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This post by Rachel Perry originally appeared on the Agile Advice Blog on August 24th, 2016
On May 03, 2016 wildfires encompassing Fort McMurray, Alberta forced the evacuation of more than 88,000 residents, including many friends, family and associates of BERTEIG.
One such resident was Garry Berteig, a co-founder of OpenAgile, and long-time resident of Fort McMurray.
Recently, I had the opportunity to speak with Garry from his home in northern Alberta. He presents some meaningful insights into how living and working with an agile mindset helped him and his family move through the disaster with stability. The following articles shares, in his words, some highlights of his experience during and after the event.
BEING AGILE IN A CRISIS
By Senior Agile Coach Garry Berteig
Most of the time, when you are acting with agility you are sort of ready for change or turn in direction anyhow. You know what you have to do so your tasks are already in motion, your tasks are already moving towards "done", not that you have your suitcase packed already but you already know what is the most important thing.
It's the same for corporations. It's just not so direct or life-threatening as this catastrophe was but for some companies catastrophe is a slow burn.
The actuality about what occurred, was quite different than the media reports. The media reports were at best simple, at worst a high-level notion.
Yes there was a line of cars, and they show a line up of cars [in the news] but it doesn't tell you that some people were in one way or another in a state of calm because they are used to being involved in safety measure. That group was relatively calm.
There's another set of people who were actually terrified and not able to be rational so they have to be handled carefully.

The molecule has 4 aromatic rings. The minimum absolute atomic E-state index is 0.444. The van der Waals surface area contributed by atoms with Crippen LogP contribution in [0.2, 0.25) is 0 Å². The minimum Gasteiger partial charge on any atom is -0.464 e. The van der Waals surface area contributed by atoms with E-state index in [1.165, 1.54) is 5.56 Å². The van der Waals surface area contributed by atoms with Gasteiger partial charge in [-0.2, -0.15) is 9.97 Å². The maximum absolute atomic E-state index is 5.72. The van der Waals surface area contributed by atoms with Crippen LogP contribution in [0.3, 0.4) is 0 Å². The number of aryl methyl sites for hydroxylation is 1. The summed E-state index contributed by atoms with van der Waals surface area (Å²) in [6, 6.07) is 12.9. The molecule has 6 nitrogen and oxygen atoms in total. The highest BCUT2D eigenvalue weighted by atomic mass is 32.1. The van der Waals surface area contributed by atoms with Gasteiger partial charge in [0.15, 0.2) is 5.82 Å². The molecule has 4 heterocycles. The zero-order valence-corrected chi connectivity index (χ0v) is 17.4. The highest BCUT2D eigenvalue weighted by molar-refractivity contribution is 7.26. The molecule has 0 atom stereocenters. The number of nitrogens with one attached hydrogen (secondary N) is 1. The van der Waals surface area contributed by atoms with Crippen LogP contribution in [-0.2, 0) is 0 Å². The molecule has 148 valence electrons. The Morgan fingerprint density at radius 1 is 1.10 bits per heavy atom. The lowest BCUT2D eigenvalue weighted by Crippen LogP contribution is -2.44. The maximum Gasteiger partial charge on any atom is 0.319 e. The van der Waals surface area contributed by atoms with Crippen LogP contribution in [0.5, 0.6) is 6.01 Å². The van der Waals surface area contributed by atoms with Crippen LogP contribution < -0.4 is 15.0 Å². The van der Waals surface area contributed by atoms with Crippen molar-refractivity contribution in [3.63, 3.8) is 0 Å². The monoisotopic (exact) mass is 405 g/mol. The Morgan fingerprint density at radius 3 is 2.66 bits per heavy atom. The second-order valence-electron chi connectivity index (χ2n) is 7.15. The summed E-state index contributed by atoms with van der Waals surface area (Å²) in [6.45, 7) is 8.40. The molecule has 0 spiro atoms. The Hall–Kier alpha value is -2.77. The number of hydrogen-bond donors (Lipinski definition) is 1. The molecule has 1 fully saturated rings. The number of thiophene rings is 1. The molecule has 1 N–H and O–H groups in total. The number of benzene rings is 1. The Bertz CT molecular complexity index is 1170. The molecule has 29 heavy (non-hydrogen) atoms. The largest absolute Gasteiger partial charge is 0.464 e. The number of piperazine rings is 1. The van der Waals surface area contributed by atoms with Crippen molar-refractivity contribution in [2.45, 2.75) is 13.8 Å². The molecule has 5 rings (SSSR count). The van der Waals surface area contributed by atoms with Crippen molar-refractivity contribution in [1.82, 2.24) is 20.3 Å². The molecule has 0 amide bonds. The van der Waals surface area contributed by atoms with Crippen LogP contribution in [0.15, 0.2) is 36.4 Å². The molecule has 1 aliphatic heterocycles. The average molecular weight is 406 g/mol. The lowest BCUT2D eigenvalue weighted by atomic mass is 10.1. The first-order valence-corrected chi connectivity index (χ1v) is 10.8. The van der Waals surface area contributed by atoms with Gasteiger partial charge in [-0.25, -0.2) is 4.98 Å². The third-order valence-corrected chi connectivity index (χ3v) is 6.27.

Then another group of people who were on the opposite extreme were kind of 'having a good time.' It was taking them away from their normal routines so they were making light of the whole situation. They were rolling windows down, playing loud music, giving peace-signs, stuff like that.
The real take-home point, having landed in Edmonton and being involved with people here is that the kindness, hospitality, generousity and sympathy that people revealed was amazing.
This is a feature that I share and have been sharing with other people who have also found the same thing. It's been quite remarkable. Their private lives had an opportunity present itself openly. In my opinion, it represents a spiritual condition. Usually people hold that in to themselves and have no opportunity to express that. [They want to be kind, generous and helpful but keep it internalized.]
The government and non-profits have also been incredibly efficient and helpful. Because of all the other experiences with other catastrophes, their quick response to 90,000 people leaving Fort McMurray was remarkable. Within one week they had arranged for financial support for all those people. That to me is the material future of Canada. It is positive. The material and spiritual future of Canada is very great. And that is what I've seen here.
The other point is that before Fort McMurray was black-listed by the media but that has turned 180 degrees. Now people will realize the participation in this city from all over the country. The nation raised 1 million through the Red Cross.
Thankfully, not only is Garry and his family safe and well but all other friends and associates are also settling back into their routines and beginning the long journey ahead of restoration and recovery.
UPDATE: August 03, 2016 -- Unbelievably, epic flooding has now hit Fort McMurray, and in places the flood waters are damaging houses which had survived the fire. More updates will be shared as they emerge. Garry's family is still doing well.